Bone Density & Osteoporosis
Densitometry Test - Questions & Answers
St. Vincent's SWIM Women's Imaging Center (203) 576-5500
Like other organs in the body, bones are constantly changing. Throughout childhood and as young adults, bones grow in strength and size. Around the age of 30, bones reach their peak strength and then naturally become weaker with age.
Osteoporosis is a condition where bones become weak to the point of breaking. This weakening may be due to aging or caused by other factors that combine with age. Symptoms of osteoporosis do not occur until a lot of bone strength is lost.
The most visible symptoms may include loss of height along with curvature of the upper back. Osteoporosis also can result in a crippling and painful fracture, occurring most often in the hip, back or wrist.
Who is at risk?
Age is an important risk factor. Everyone, both men and women, loses bone strength as they grow older. Women have higher risk for osteoporosis than men do as women have smaller, thinner frames. Women also are affected by the change-of-life known as menopause. After menopause, women produce less of a hormone called estrogen. Estrogen helps protect women against bone loss.
Important risk factors for osteoporosis include
- advanced age
- history of bone fracture
- a small, thin frame
- a family history of osteoporosis
- removal of the ovaries
- early menopause
- a low calcium diet
- lack of exercise
- eating disorders
- certain medicines (such as steroids or anticonvulsants)
- alcohol and tobacco use
How do I know if I have osteoporosis?
Osteoporosis is often called the "silent disease." There are rarely signs until a lot of bone has been lost. A medical test that measures the amount of bone is the best way to detect osteoporosis. A bone densitometer is one such test. The bone densitometer uses small amounts of x-ray to measure the amount of bone mineral. The amount of bone mineral relates directly to bone strength.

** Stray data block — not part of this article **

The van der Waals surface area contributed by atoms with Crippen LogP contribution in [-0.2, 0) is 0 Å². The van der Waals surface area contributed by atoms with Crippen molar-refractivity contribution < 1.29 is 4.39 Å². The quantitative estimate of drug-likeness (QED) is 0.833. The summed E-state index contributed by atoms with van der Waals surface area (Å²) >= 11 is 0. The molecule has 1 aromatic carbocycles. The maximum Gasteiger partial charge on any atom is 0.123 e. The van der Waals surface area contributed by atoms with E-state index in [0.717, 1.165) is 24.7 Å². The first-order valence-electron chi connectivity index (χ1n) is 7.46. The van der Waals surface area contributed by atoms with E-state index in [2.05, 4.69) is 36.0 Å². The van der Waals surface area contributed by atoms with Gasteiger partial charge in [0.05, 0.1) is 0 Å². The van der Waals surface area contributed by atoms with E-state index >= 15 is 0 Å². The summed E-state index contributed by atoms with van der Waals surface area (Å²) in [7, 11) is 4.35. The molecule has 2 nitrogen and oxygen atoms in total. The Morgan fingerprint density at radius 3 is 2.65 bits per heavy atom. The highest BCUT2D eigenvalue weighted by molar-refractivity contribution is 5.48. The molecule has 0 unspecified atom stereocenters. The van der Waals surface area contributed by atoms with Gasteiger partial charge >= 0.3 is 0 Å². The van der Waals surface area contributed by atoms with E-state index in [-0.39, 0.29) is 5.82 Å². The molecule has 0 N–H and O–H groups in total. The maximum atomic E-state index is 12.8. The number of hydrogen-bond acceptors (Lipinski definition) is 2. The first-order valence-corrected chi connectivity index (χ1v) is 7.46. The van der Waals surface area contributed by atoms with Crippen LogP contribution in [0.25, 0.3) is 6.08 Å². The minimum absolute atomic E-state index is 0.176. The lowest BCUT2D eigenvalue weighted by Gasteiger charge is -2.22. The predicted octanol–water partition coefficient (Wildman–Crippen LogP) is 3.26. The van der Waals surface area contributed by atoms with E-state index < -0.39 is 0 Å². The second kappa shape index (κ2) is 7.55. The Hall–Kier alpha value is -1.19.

What can I expect during my bone densitometry test?
The bone densitometer is like a large examination table. It is padded and comfortable. Your name, age, height, weight and ethnicity will be entered into the computer before your test. This information is used to compare your results to a normal reference group. You will be asked to lie on your back, remaining in your normal clothing in most cases. Belt buckles, metal or thick plastic buttons, and metal jewelry will need to be removed from the region being examined. The technologist will position your arms and legs for the test. The test is painless and typically takes around 15 minutes. You just need to lie still and breathe normally.
Is the test safe?
Even though x-rays are used, the amount absorbed by the patient is only about 1/10th of that received from a chest x-ray. Other x-ray procedures have even higher x-ray doses. The x-ray dose from the bone densitometry test is comparable to the naturally occurring radiation you are exposed to in one week.
CAUTION: Even though the x-ray dose from the bone densitometry test is very low, please inform the operator if you are pregnant or might be pregnant before your test!